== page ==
A number of different rolling stock units are used to operate the service. Last weekend I drove down to Goolwa and followed the Sunday morning train from Goolwa to Victor Harbor and back.   This service was operated by a former South Australian Railways 500 class diesel locomotive, No 507.

The 500 class was introduced in the 1960’s as shunters in marshalling yards across the State, replacing steam locomotives used to that time.  Ultimately, as trains became longer and heavier, they became obsolete.  Most were scrapped in the 1990’s, but a few remain in service.  I can recall seeing these locos working in Adelaide’s Mile End good yards in the 1960’s and 70’s, along with the last few steam tank engines.

The 500 class was built locally at South Australian Railways’ Islington workshop.  They were diesel-electric with English Electric 500hp motors, and a mix of standard and broad gauge examples were produced.  SteamRanger uses No 507 to run the the Cockle Train on quieter services where the cost of running steam is too high.

We commence the pictures at Goolwa station shortly before the train set off for Victor Harbor.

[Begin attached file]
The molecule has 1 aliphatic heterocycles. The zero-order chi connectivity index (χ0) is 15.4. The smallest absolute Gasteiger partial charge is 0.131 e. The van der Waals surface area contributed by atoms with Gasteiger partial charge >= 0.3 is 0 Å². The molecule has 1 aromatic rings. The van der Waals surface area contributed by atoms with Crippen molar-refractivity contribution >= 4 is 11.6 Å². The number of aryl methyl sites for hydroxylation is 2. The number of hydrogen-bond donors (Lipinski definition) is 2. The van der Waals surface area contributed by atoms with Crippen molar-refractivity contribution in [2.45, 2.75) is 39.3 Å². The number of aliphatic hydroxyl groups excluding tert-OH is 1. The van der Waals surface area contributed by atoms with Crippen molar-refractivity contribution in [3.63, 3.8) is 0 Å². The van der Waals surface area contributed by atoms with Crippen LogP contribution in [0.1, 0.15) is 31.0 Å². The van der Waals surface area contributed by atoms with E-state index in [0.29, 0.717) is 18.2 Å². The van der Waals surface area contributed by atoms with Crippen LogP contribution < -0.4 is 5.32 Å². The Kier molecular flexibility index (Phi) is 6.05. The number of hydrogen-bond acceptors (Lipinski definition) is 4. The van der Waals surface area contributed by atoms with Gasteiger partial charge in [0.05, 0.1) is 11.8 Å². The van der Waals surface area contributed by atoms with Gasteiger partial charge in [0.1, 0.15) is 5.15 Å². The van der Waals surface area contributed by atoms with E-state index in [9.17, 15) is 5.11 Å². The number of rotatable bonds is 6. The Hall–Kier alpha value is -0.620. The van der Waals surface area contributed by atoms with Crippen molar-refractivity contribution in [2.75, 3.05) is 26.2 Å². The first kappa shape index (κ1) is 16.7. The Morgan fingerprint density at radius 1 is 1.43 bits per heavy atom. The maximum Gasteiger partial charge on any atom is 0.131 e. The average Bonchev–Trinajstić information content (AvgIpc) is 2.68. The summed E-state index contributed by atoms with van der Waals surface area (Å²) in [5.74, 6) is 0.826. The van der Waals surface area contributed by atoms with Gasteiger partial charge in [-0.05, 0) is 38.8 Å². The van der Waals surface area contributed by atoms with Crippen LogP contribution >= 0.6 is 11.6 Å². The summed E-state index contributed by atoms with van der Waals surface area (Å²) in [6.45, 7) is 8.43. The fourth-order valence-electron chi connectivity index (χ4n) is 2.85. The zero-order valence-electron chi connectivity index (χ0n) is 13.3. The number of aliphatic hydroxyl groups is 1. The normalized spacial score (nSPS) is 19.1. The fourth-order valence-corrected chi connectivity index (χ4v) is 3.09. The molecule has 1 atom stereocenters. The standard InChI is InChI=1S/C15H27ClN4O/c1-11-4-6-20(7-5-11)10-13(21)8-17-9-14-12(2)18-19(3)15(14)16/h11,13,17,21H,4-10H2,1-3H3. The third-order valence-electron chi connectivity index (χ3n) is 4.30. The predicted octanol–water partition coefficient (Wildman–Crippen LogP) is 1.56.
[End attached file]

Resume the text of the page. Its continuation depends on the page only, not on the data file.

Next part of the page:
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Classic Planes (Part 2)

This is the second half of my Jamestown Air Spectacular photo set.  I’ve broken the set into two posts to keep page load speeds reasonable for viewers with slower Internet connections.  If you’ve just arrived here, maybe go back to Part 1 first by clicking on this link.

But if you’ve just come from Part 1, well, let’s get on with it.<!–more–>

I’ll resume with another aerobatic aircraft.  This time, the Pitts Special ‘Super Stinker’ of Chris Sperou.  Chris is a South Aussie local and an aerobatics legend in Australia.  I have seen him a number of times over the years, and I thought the display he put on at Jamestown was as good, if not better, than any I have seen.

Jamestown_Air_Spectacular

Accelerating down the runway, about to get airborne. For Chris, that means going near vertical within moments of the wheels clearing the tarmac.  What I hadn’t previously noticed until posting this photo was the amount of bracing used on the tail-fin and horizontal stabilisers.